Co-operative efforts

Marques and Coop cooperateurs at the tasting at Quilon Indian restaurant in the Taj Hotel

A version of this article is published by the Financial Times. See my tasting notes

Almost half of all the wine produced in Europe is made not by individuals or families but by co-operatives. Spain alone has almost 1,000 of them, France nearly 700. They were typically formed in the aftermath of the Depression or the second world war when farmers needed to band together to survive. They did reasonably well throughout the mid twentieth century when the watchword was quantity, but now that the market imperative is quality, and the EU has dramatically reduced the subsidies that used to be available, wine co-operatives are having to re-model themselves or die. 

Anyone who spends any time in Languedoc-Roussillon, where wine co-operatives have been particularly important, would be forgiven for having a rather jaundiced view of them. For years it seemed as though those who ran them were more interested in maximising the flow of funds from Brussels than the quality of what was in their tanks. The region is dotted with abandoned reminders of 1930s architecture that have been mothballed as co-ops coagulate into larger and larger groups.

The other big threat to the co-ops, apart from the drying up of financial props from the EU, has been a decline in members, or adhérents as they are known in France. The average number of vignerons delivering their grape crop to the local co-op each year has halved since the 1960s. This is partly because, in order to drain the European wine lake, the EU has taken positive steps to encourage those farming the wrong varieties of grapes and/or the least propitious vineyard sites to give up vine-growing altogether. But it is also because so many younger vine growers, now that wine production has acquired social respectability, have decided to make and sell wines themselves rather than see their grapes disappear into one big communal blend.

Not before time there is a growing realisation among those who run wine co-ops that to survive, they need to make wines that people actively want to drink. Particularly tangible evidence of this is the formation of Marques & Co-op (, an association of 12 co-ops, or groups of co-ops, from all over France who have united to pool technical knowledge, buying power, the odd bit of gossip about export markets and promotional activity.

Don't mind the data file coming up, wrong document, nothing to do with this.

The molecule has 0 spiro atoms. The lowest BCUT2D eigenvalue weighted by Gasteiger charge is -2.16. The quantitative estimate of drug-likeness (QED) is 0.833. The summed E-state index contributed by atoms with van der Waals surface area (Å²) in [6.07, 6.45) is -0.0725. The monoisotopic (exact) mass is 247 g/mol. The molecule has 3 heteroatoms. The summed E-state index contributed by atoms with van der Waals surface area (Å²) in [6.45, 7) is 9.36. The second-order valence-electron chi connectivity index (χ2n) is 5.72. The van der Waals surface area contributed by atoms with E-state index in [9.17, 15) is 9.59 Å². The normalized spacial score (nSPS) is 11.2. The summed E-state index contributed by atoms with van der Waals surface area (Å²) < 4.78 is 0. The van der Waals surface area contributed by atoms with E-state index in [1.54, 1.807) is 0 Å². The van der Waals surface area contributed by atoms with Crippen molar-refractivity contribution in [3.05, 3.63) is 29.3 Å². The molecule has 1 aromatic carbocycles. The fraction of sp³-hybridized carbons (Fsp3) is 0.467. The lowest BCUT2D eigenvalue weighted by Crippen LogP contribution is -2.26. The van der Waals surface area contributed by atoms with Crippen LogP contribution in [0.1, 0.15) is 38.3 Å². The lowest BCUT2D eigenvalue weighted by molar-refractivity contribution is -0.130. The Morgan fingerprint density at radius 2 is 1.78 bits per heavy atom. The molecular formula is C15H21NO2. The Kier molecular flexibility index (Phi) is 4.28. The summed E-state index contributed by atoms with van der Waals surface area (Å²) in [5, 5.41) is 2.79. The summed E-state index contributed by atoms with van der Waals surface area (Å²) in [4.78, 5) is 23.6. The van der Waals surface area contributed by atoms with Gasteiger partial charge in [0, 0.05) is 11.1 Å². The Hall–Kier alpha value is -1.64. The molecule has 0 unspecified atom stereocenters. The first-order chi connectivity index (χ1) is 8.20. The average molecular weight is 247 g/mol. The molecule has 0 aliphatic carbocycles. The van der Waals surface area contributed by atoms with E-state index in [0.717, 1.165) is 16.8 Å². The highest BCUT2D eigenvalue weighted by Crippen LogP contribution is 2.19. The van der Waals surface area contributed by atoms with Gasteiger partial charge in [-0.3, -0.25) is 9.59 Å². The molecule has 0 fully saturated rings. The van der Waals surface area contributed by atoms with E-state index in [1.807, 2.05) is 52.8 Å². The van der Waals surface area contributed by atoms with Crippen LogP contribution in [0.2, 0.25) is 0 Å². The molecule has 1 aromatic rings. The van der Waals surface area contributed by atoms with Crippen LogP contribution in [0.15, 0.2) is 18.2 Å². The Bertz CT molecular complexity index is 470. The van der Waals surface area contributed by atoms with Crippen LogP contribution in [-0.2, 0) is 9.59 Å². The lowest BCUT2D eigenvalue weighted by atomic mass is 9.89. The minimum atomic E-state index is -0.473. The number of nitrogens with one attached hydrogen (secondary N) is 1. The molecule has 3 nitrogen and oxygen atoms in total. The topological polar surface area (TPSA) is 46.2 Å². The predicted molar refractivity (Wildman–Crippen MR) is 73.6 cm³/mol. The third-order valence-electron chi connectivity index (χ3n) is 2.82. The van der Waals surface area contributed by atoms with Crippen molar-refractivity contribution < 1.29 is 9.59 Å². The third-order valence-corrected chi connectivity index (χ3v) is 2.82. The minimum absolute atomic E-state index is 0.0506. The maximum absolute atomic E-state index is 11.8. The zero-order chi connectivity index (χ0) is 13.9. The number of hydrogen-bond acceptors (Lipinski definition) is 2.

Representatives of these co-ops came over to London recently, each of them showing off two of the wines of which they are currently most proud. My expectations may not have been particularly high, but I found several wines I thought exciting on any basis. (The picture shows some of the co-operateurs at the tasting at Quilon Indian restaurant in the Taj Hotel.)

In the past, those co-ops with a successful export business tended to concentrate on large orders from the big retailers of northern Europe, often buyers’ own brands that did nothing for the reputation of co-ops and a decreasing amount for their bottom line. Most co-op wine was sold in bulk rather than bottle.

But the general manager of Cellier des Princes, one of the best-known co-ops in the southern Rhône, explained how eight years ago they had taken a conscious long-term decision to go for the much more profitable course of selling wines in bottle rather than in bulk to the négociant likes of Guigal and Meffre. At the meeting to present this new policy to his members he encountered a great deal of resistance, particularly from a couple of them. He proudly reported that this very pair had recently upbraided him for being too slow to move into the bottled wine business. For him the secret of success for a co-op is that the general manager and president (the Grand Poohbah of all the members) get on well and move in the same direction.